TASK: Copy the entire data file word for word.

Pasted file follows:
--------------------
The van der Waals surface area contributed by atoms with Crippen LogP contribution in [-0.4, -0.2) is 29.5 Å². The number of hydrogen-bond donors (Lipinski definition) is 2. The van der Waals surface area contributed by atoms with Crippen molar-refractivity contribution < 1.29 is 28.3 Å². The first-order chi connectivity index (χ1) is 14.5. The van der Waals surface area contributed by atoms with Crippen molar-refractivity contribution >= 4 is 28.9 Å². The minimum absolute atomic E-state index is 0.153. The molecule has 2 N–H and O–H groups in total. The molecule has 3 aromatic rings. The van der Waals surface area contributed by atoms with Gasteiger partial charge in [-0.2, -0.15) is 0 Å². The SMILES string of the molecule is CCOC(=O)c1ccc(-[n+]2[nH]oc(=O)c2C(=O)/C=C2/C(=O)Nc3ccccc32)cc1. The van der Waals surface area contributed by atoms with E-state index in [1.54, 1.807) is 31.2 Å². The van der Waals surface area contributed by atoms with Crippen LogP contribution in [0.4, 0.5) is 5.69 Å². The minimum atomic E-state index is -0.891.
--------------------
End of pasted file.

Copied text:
The van der Waals surface area contributed by atoms with Crippen LogP contribution in [-0.4, -0.2) is 29.5 Å². The number of hydrogen-bond donors (Lipinski definition) is 2. The van der Waals surface area contributed by atoms with Crippen molar-refractivity contribution < 1.29 is 28.3 Å². The first-order chi connectivity index (χ1) is 14.5. The van der Waals surface area contributed by atoms with Crippen molar-refractivity contribution >= 4 is 28.9 Å². The minimum absolute atomic E-state index is 0.153. The molecule has 2 N–H and O–H groups in total. The molecule has 3 aromatic rings. The van der Waals surface area contributed by atoms with Gasteiger partial charge in [-0.2, -0.15) is 0 Å². The SMILES string of the molecule is CCOC(=O)c1ccc(-[n+]2[nH]oc(=O)c2C(=O)/C=C2/C(=O)Nc3ccccc32)cc1. The van der Waals surface area contributed by atoms with E-state index in [1.54, 1.807) is 31.2 Å². The van der Waals surface area contributed by atoms with Crippen LogP contribution in [0.4, 0.5) is 5.69 Å². The minimum atomic E-state index is -0.891.